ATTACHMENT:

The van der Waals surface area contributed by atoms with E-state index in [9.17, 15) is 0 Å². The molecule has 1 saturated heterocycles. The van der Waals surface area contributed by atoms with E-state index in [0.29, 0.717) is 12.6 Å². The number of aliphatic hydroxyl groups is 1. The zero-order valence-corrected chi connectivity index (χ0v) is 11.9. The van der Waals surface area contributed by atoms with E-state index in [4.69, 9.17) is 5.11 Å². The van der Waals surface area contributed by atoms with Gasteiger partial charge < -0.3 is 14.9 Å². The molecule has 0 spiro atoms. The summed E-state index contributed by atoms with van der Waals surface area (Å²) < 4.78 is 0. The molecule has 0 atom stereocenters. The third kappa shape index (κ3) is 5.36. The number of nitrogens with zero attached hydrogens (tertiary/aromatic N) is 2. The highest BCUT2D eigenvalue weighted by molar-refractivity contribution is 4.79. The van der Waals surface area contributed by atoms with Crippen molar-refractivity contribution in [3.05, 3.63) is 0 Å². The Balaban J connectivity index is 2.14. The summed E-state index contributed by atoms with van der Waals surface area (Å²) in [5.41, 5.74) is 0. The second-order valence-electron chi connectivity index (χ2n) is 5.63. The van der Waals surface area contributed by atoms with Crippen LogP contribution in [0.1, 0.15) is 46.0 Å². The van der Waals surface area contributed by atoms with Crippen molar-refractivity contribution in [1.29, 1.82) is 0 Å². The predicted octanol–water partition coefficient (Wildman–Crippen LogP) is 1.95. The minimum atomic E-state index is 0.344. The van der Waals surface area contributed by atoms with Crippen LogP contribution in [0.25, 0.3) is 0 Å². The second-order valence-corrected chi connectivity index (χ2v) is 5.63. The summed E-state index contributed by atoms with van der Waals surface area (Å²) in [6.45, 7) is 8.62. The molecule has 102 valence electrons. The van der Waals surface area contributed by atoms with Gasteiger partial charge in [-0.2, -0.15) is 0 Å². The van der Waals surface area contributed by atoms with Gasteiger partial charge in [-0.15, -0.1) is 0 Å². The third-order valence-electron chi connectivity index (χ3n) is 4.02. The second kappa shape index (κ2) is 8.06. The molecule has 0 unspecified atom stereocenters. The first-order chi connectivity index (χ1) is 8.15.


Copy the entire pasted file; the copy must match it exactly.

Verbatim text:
The van der Waals surface area contributed by atoms with E-state index in [9.17, 15) is 0 Å². The molecule has 1 saturated heterocycles. The van der Waals surface area contributed by atoms with E-state index in [0.29, 0.717) is 12.6 Å². The number of aliphatic hydroxyl groups is 1. The zero-order valence-corrected chi connectivity index (χ0v) is 11.9. The van der Waals surface area contributed by atoms with E-state index in [4.69, 9.17) is 5.11 Å². The van der Waals surface area contributed by atoms with Gasteiger partial charge < -0.3 is 14.9 Å². The molecule has 0 spiro atoms. The summed E-state index contributed by atoms with van der Waals surface area (Å²) < 4.78 is 0. The molecule has 0 atom stereocenters. The third kappa shape index (κ3) is 5.36. The number of nitrogens with zero attached hydrogens (tertiary/aromatic N) is 2. The highest BCUT2D eigenvalue weighted by molar-refractivity contribution is 4.79. The van der Waals surface area contributed by atoms with Crippen molar-refractivity contribution in [3.05, 3.63) is 0 Å². The Balaban J connectivity index is 2.14. The summed E-state index contributed by atoms with van der Waals surface area (Å²) in [5.41, 5.74) is 0. The second-order valence-electron chi connectivity index (χ2n) is 5.63. The van der Waals surface area contributed by atoms with Crippen LogP contribution in [0.1, 0.15) is 46.0 Å². The van der Waals surface area contributed by atoms with Crippen molar-refractivity contribution in [1.29, 1.82) is 0 Å². The predicted octanol–water partition coefficient (Wildman–Crippen LogP) is 1.95. The minimum atomic E-state index is 0.344. The van der Waals surface area contributed by atoms with Crippen LogP contribution in [0.25, 0.3) is 0 Å². The second-order valence-corrected chi connectivity index (χ2v) is 5.63. The summed E-state index contributed by atoms with van der Waals surface area (Å²) in [6.45, 7) is 8.62. The molecule has 102 valence electrons. The van der Waals surface area contributed by atoms with Gasteiger partial charge in [-0.2, -0.15) is 0 Å². The van der Waals surface area contributed by atoms with Gasteiger partial charge in [-0.15, -0.1) is 0 Å². The third-order valence-electron chi connectivity index (χ3n) is 4.02. The second kappa shape index (κ2) is 8.06. The molecule has 0 unspecified atom stereocenters. The first-order chi connectivity index (χ1) is 8.15.